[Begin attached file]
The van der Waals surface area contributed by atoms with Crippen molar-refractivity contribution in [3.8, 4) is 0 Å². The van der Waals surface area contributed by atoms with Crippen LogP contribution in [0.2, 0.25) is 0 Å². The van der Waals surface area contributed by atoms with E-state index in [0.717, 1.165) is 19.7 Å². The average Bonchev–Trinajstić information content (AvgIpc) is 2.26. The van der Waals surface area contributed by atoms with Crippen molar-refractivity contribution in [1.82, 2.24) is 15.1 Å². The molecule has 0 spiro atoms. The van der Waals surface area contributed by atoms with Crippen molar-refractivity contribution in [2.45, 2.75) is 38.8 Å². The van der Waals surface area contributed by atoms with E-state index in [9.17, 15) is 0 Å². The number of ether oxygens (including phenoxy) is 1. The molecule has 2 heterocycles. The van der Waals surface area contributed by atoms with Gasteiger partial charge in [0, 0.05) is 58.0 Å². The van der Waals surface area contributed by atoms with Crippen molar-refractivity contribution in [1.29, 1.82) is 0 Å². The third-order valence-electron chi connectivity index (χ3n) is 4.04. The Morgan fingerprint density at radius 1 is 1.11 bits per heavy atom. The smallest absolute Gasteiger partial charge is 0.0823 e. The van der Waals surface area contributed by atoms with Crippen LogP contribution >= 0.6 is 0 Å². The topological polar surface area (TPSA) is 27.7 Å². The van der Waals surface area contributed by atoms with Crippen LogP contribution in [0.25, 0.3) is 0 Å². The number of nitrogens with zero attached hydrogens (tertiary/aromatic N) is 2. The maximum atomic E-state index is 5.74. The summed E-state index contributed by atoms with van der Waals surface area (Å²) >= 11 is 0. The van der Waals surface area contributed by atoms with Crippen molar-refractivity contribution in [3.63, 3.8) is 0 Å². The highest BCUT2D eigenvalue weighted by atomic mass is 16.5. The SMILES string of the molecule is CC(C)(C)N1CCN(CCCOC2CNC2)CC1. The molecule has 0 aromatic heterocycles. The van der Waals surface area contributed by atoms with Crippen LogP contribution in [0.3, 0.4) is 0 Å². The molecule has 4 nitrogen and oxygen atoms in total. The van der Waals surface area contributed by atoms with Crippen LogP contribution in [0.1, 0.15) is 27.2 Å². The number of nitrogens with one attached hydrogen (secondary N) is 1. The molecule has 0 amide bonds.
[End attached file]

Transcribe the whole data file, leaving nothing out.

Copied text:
The van der Waals surface area contributed by atoms with Crippen molar-refractivity contribution in [3.8, 4) is 0 Å². The van der Waals surface area contributed by atoms with Crippen LogP contribution in [0.2, 0.25) is 0 Å². The van der Waals surface area contributed by atoms with E-state index in [0.717, 1.165) is 19.7 Å². The average Bonchev–Trinajstić information content (AvgIpc) is 2.26. The van der Waals surface area contributed by atoms with Crippen molar-refractivity contribution in [1.82, 2.24) is 15.1 Å². The molecule has 0 spiro atoms. The van der Waals surface area contributed by atoms with Crippen molar-refractivity contribution in [2.45, 2.75) is 38.8 Å². The van der Waals surface area contributed by atoms with E-state index in [9.17, 15) is 0 Å². The number of ether oxygens (including phenoxy) is 1. The molecule has 2 heterocycles. The van der Waals surface area contributed by atoms with Gasteiger partial charge in [0, 0.05) is 58.0 Å². The van der Waals surface area contributed by atoms with Crippen molar-refractivity contribution in [1.29, 1.82) is 0 Å². The third-order valence-electron chi connectivity index (χ3n) is 4.04. The Morgan fingerprint density at radius 1 is 1.11 bits per heavy atom. The smallest absolute Gasteiger partial charge is 0.0823 e. The van der Waals surface area contributed by atoms with Crippen LogP contribution >= 0.6 is 0 Å². The topological polar surface area (TPSA) is 27.7 Å². The van der Waals surface area contributed by atoms with Crippen LogP contribution in [0.25, 0.3) is 0 Å². The number of nitrogens with zero attached hydrogens (tertiary/aromatic N) is 2. The maximum atomic E-state index is 5.74. The summed E-state index contributed by atoms with van der Waals surface area (Å²) >= 11 is 0. The van der Waals surface area contributed by atoms with Crippen molar-refractivity contribution in [3.63, 3.8) is 0 Å². The highest BCUT2D eigenvalue weighted by atomic mass is 16.5. The SMILES string of the molecule is CC(C)(C)N1CCN(CCCOC2CNC2)CC1. The molecule has 0 aromatic heterocycles. The van der Waals surface area contributed by atoms with Crippen LogP contribution in [0.3, 0.4) is 0 Å². The molecule has 4 nitrogen and oxygen atoms in total. The van der Waals surface area contributed by atoms with Crippen LogP contribution in [0.1, 0.15) is 27.2 Å². The number of nitrogens with one attached hydrogen (secondary N) is 1. The molecule has 0 amide bonds.